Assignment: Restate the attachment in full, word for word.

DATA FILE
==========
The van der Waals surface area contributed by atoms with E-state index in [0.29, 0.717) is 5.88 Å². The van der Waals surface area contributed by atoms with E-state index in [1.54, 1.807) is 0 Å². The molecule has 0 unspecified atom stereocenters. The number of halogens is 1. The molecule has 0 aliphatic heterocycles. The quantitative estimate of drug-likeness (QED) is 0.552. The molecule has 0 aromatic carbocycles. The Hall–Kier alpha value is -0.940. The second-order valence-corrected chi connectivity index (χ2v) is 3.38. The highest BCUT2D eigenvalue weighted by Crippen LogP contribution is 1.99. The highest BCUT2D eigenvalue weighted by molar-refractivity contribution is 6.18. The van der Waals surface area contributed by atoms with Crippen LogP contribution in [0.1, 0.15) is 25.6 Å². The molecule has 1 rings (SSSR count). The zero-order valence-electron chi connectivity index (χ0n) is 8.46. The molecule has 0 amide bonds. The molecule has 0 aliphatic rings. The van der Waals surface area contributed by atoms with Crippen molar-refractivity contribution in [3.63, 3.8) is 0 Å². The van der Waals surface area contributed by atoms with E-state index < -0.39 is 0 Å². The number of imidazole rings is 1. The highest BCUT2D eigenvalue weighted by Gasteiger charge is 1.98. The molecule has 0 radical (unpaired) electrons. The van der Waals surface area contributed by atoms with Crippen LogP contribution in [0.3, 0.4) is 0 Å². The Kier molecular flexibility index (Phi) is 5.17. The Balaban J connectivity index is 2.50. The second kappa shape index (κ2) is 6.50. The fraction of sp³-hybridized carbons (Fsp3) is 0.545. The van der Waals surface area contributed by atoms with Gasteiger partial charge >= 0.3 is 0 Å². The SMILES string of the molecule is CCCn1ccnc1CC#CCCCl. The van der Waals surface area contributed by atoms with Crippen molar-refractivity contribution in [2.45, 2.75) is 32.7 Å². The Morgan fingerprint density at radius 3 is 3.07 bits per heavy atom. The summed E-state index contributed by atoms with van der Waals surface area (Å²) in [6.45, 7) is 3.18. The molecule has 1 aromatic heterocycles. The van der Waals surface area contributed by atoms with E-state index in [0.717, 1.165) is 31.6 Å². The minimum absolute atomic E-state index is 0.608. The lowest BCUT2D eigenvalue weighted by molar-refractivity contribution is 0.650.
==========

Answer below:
The van der Waals surface area contributed by atoms with E-state index in [0.29, 0.717) is 5.88 Å². The van der Waals surface area contributed by atoms with E-state index in [1.54, 1.807) is 0 Å². The molecule has 0 unspecified atom stereocenters. The number of halogens is 1. The molecule has 0 aliphatic heterocycles. The quantitative estimate of drug-likeness (QED) is 0.552. The molecule has 0 aromatic carbocycles. The Hall–Kier alpha value is -0.940. The second-order valence-corrected chi connectivity index (χ2v) is 3.38. The highest BCUT2D eigenvalue weighted by Crippen LogP contribution is 1.99. The highest BCUT2D eigenvalue weighted by molar-refractivity contribution is 6.18. The van der Waals surface area contributed by atoms with Crippen LogP contribution in [0.1, 0.15) is 25.6 Å². The molecule has 1 rings (SSSR count). The zero-order valence-electron chi connectivity index (χ0n) is 8.46. The molecule has 0 amide bonds. The molecule has 0 aliphatic rings. The van der Waals surface area contributed by atoms with Crippen molar-refractivity contribution in [3.63, 3.8) is 0 Å². The van der Waals surface area contributed by atoms with E-state index < -0.39 is 0 Å². The number of imidazole rings is 1. The highest BCUT2D eigenvalue weighted by Gasteiger charge is 1.98. The molecule has 0 radical (unpaired) electrons. The van der Waals surface area contributed by atoms with Crippen LogP contribution in [0.3, 0.4) is 0 Å². The Kier molecular flexibility index (Phi) is 5.17. The Balaban J connectivity index is 2.50. The second kappa shape index (κ2) is 6.50. The fraction of sp³-hybridized carbons (Fsp3) is 0.545. The van der Waals surface area contributed by atoms with Gasteiger partial charge >= 0.3 is 0 Å². The SMILES string of the molecule is CCCn1ccnc1CC#CCCCl. The van der Waals surface area contributed by atoms with Crippen molar-refractivity contribution in [2.45, 2.75) is 32.7 Å². The Morgan fingerprint density at radius 3 is 3.07 bits per heavy atom. The summed E-state index contributed by atoms with van der Waals surface area (Å²) in [6.45, 7) is 3.18. The molecule has 1 aromatic heterocycles. The van der Waals surface area contributed by atoms with E-state index in [0.717, 1.165) is 31.6 Å². The minimum absolute atomic E-state index is 0.608. The lowest BCUT2D eigenvalue weighted by molar-refractivity contribution is 0.650.